By Matt Chancey The new year began very badly for South Sudan. The world's newest nation (and one of the poorest) has suffered a fresh spate of bloody attacks between rival tribes leaving hundreds, some say thousands, of corpses in their wake.
The southern government blamed much of the internal unrest on its old rival in northern Sudan. The National Congress Party in northern Sudan has countermanded that the southern government is arming and assisting rebel groups fighting in the north.
But the root of the problem of internal unrest in South Sudan is, of course, spiritual. Regardless of whether northern Sudan is funding and arming rebel militias in the south, violence still requires a willing participant.
Christianity in South Sudan is still in its infancy. With hundreds of tribes and sub-tribal groups, the mistrust and old rivalries reach back centuries. Blood feuds between tribes make the Hatfields and McCoys look like a boring presidential debate.
To the western eye, these feuds can be misunderstood and over-simplified. For instance, one major source of angst against tribes is cows. Yes, you read correctly, cows.
Cattle-raiding is a rite-of-passage for many tribes. If a young man does not steal cattle from rival tribes, he is seen as a baby. He will be ostracized by his tribe and may never be able to marry because the single women will want nothing to do with him.
Cattle-raiding is an inseparable part of the culture. But as long as this pagan tenet remains a part of life, jihadists like Sudan president Omar al Bashir will gladly take advantage of it to destabilize his rival to the south.
So, what is the answer? The answer is in replacing the old, pagan traditions and customs with the Gospel. Pagan culture says cattle stealing and warring against rival tribes is the test of true manhood. The Gospel says that a real man works hard for his family in a legitimate trade, loves the wife of his youth, disciples and provides for his children, and leaves room for the widow and orphan in his community. Righteous Job said that he hoped his arms would fall from his shoulders if he did not provide for widows and orphans (Job 31).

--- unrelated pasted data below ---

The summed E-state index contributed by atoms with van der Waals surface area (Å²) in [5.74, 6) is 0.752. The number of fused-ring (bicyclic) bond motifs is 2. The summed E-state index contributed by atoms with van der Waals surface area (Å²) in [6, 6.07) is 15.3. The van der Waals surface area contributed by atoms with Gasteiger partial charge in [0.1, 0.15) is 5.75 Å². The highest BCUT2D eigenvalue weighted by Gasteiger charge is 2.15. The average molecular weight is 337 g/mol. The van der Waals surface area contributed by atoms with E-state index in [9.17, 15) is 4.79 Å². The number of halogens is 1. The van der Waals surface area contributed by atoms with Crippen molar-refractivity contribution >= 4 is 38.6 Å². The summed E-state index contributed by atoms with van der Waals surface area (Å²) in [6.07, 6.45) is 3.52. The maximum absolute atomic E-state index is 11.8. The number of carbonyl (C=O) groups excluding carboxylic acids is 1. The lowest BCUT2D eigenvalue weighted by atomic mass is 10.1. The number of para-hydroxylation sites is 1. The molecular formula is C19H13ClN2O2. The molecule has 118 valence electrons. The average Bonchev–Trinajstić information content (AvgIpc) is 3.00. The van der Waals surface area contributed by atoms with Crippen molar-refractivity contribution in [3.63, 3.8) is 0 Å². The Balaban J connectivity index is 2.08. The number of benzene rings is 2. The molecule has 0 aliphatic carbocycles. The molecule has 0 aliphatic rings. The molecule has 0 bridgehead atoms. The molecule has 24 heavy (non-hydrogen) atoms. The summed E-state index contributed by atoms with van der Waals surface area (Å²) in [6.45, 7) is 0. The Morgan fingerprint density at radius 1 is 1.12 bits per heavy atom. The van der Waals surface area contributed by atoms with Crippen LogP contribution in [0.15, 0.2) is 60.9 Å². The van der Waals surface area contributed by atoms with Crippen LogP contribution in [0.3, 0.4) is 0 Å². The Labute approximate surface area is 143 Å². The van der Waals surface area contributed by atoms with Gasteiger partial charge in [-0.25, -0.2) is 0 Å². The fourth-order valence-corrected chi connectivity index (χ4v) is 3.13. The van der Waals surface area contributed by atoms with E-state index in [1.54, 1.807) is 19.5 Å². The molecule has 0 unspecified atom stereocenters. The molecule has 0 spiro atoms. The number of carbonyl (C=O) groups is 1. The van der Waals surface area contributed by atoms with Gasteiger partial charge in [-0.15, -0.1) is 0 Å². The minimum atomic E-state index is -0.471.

In January PPF showcased our planned Jebel Lopit Training Center. One main purpose of constructing this institution is to provide practical instruction on how to bridge the gap between tribes. More importantly, our goal is to help supplant the old, pagan message that unending war and violence prove strength with the gospel message of strength through weakness, leadership through service, and getting through giving.
But we can't do this job alone. In fact, it is not our job to do it alone. We are all part of the Body. The only way PPF can demonstrate the Gospel to people who need to see it is when you demonstrate it through us to them.
Thank you for your faithful demonstration to us and to our persecuted brethren.